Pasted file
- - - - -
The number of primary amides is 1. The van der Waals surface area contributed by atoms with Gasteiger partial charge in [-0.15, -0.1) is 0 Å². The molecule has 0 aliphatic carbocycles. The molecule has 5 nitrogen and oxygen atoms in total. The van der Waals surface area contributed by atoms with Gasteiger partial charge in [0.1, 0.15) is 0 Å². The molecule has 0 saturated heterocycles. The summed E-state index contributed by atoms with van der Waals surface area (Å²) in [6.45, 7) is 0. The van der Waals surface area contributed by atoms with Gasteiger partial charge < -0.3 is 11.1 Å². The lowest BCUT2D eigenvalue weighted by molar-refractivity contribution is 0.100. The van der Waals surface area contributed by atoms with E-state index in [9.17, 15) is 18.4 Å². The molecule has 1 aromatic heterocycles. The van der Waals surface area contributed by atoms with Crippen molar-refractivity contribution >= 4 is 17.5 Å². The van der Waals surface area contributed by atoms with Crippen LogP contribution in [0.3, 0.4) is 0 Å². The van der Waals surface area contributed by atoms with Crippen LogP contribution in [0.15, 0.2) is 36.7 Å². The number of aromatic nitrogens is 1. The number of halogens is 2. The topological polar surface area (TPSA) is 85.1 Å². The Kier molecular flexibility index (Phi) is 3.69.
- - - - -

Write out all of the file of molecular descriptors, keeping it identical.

The number of primary amides is 1. The van der Waals surface area contributed by atoms with Gasteiger partial charge in [-0.15, -0.1) is 0 Å². The molecule has 0 aliphatic carbocycles. The molecule has 5 nitrogen and oxygen atoms in total. The van der Waals surface area contributed by atoms with Gasteiger partial charge in [0.1, 0.15) is 0 Å². The molecule has 0 saturated heterocycles. The summed E-state index contributed by atoms with van der Waals surface area (Å²) in [6.45, 7) is 0. The van der Waals surface area contributed by atoms with Gasteiger partial charge < -0.3 is 11.1 Å². The lowest BCUT2D eigenvalue weighted by molar-refractivity contribution is 0.100. The van der Waals surface area contributed by atoms with E-state index in [9.17, 15) is 18.4 Å². The molecule has 1 aromatic heterocycles. The van der Waals surface area contributed by atoms with Crippen molar-refractivity contribution >= 4 is 17.5 Å². The van der Waals surface area contributed by atoms with Crippen LogP contribution in [0.3, 0.4) is 0 Å². The van der Waals surface area contributed by atoms with Crippen LogP contribution in [0.15, 0.2) is 36.7 Å². The number of aromatic nitrogens is 1. The number of halogens is 2. The topological polar surface area (TPSA) is 85.1 Å². The Kier molecular flexibility index (Phi) is 3.69.